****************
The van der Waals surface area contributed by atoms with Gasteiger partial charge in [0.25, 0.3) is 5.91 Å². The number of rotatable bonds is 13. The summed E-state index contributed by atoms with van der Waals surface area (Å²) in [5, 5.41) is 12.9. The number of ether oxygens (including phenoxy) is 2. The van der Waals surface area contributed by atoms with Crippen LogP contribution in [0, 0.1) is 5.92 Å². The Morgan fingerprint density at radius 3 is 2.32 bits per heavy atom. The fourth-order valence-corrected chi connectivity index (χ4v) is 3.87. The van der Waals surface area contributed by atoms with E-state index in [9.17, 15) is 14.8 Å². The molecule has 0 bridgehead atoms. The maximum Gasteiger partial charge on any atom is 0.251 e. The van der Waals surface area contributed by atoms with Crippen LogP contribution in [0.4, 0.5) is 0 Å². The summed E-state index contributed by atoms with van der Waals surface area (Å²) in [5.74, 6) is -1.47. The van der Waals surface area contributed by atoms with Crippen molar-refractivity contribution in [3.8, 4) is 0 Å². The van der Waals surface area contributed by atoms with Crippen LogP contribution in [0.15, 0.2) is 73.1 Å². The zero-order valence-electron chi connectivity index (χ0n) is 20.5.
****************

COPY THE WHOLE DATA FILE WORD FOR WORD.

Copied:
The van der Waals surface area contributed by atoms with Gasteiger partial charge in [0.25, 0.3) is 5.91 Å². The number of rotatable bonds is 13. The summed E-state index contributed by atoms with van der Waals surface area (Å²) in [5, 5.41) is 12.9. The number of ether oxygens (including phenoxy) is 2. The van der Waals surface area contributed by atoms with Crippen LogP contribution in [0, 0.1) is 5.92 Å². The Morgan fingerprint density at radius 3 is 2.32 bits per heavy atom. The fourth-order valence-corrected chi connectivity index (χ4v) is 3.87. The van der Waals surface area contributed by atoms with E-state index in [9.17, 15) is 14.8 Å². The molecule has 0 bridgehead atoms. The maximum Gasteiger partial charge on any atom is 0.251 e. The van der Waals surface area contributed by atoms with Crippen LogP contribution in [0.4, 0.5) is 0 Å². The summed E-state index contributed by atoms with van der Waals surface area (Å²) in [5.74, 6) is -1.47. The van der Waals surface area contributed by atoms with Crippen molar-refractivity contribution in [3.8, 4) is 0 Å². The van der Waals surface area contributed by atoms with Crippen LogP contribution in [0.15, 0.2) is 73.1 Å². The zero-order valence-electron chi connectivity index (χ0n) is 20.5.